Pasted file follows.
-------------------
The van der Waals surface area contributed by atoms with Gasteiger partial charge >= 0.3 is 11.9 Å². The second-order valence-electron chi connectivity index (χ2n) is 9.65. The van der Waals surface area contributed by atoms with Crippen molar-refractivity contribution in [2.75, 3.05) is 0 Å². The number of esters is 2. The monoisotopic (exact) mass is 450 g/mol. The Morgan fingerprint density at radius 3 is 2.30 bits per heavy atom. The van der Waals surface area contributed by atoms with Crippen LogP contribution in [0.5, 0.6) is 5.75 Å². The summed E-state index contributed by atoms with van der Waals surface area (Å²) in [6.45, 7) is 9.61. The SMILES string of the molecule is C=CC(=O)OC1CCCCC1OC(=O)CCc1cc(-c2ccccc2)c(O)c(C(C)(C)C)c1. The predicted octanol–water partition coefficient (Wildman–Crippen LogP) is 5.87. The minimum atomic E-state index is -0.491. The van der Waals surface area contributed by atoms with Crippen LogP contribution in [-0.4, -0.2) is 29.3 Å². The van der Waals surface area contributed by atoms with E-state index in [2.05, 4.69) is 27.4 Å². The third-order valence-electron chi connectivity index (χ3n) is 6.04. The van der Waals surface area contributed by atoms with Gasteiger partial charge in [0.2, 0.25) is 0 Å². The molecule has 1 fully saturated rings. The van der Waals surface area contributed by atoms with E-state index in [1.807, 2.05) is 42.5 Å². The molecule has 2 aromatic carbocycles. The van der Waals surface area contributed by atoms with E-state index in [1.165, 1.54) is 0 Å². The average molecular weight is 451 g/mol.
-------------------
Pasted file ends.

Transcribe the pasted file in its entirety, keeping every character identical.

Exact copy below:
The van der Waals surface area contributed by atoms with Gasteiger partial charge >= 0.3 is 11.9 Å². The second-order valence-electron chi connectivity index (χ2n) is 9.65. The van der Waals surface area contributed by atoms with Crippen molar-refractivity contribution in [2.75, 3.05) is 0 Å². The number of esters is 2. The monoisotopic (exact) mass is 450 g/mol. The Morgan fingerprint density at radius 3 is 2.30 bits per heavy atom. The van der Waals surface area contributed by atoms with Crippen LogP contribution in [0.5, 0.6) is 5.75 Å². The summed E-state index contributed by atoms with van der Waals surface area (Å²) in [6.45, 7) is 9.61. The SMILES string of the molecule is C=CC(=O)OC1CCCCC1OC(=O)CCc1cc(-c2ccccc2)c(O)c(C(C)(C)C)c1. The predicted octanol–water partition coefficient (Wildman–Crippen LogP) is 5.87. The minimum atomic E-state index is -0.491. The van der Waals surface area contributed by atoms with Crippen LogP contribution in [-0.4, -0.2) is 29.3 Å². The van der Waals surface area contributed by atoms with E-state index in [2.05, 4.69) is 27.4 Å². The third-order valence-electron chi connectivity index (χ3n) is 6.04. The van der Waals surface area contributed by atoms with Gasteiger partial charge in [0.2, 0.25) is 0 Å². The molecule has 1 fully saturated rings. The van der Waals surface area contributed by atoms with E-state index in [1.807, 2.05) is 42.5 Å². The molecule has 2 aromatic carbocycles. The van der Waals surface area contributed by atoms with E-state index in [1.165, 1.54) is 0 Å². The average molecular weight is 451 g/mol.